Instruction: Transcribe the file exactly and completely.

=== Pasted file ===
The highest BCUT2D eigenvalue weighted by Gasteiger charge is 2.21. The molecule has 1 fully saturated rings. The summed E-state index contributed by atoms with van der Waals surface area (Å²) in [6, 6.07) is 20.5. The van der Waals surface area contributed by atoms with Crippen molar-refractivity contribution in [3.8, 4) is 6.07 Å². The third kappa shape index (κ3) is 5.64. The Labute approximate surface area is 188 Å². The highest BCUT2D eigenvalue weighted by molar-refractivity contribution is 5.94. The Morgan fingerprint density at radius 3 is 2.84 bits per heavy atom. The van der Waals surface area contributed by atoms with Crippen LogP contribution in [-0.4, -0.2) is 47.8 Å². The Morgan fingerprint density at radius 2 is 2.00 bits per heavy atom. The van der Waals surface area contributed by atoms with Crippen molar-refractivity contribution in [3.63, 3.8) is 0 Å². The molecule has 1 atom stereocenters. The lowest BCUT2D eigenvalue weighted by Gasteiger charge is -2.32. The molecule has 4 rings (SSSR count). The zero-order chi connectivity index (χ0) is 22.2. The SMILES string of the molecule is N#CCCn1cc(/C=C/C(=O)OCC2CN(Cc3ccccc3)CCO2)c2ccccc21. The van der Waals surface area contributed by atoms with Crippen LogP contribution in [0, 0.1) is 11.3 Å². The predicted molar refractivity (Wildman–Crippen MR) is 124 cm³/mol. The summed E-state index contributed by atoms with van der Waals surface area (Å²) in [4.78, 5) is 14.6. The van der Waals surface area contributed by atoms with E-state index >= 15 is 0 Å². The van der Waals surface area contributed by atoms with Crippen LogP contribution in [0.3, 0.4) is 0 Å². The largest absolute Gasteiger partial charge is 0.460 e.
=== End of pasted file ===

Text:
The highest BCUT2D eigenvalue weighted by Gasteiger charge is 2.21. The molecule has 1 fully saturated rings. The summed E-state index contributed by atoms with van der Waals surface area (Å²) in [6, 6.07) is 20.5. The van der Waals surface area contributed by atoms with Crippen molar-refractivity contribution in [3.8, 4) is 6.07 Å². The third kappa shape index (κ3) is 5.64. The Labute approximate surface area is 188 Å². The highest BCUT2D eigenvalue weighted by molar-refractivity contribution is 5.94. The Morgan fingerprint density at radius 3 is 2.84 bits per heavy atom. The van der Waals surface area contributed by atoms with Crippen LogP contribution in [-0.4, -0.2) is 47.8 Å². The Morgan fingerprint density at radius 2 is 2.00 bits per heavy atom. The van der Waals surface area contributed by atoms with Crippen molar-refractivity contribution in [3.63, 3.8) is 0 Å². The molecule has 1 atom stereocenters. The lowest BCUT2D eigenvalue weighted by Gasteiger charge is -2.32. The molecule has 4 rings (SSSR count). The zero-order chi connectivity index (χ0) is 22.2. The SMILES string of the molecule is N#CCCn1cc(/C=C/C(=O)OCC2CN(Cc3ccccc3)CCO2)c2ccccc21. The van der Waals surface area contributed by atoms with Crippen LogP contribution in [0, 0.1) is 11.3 Å². The predicted molar refractivity (Wildman–Crippen MR) is 124 cm³/mol. The summed E-state index contributed by atoms with van der Waals surface area (Å²) in [4.78, 5) is 14.6. The van der Waals surface area contributed by atoms with E-state index >= 15 is 0 Å². The van der Waals surface area contributed by atoms with Crippen LogP contribution in [0.3, 0.4) is 0 Å². The largest absolute Gasteiger partial charge is 0.460 e.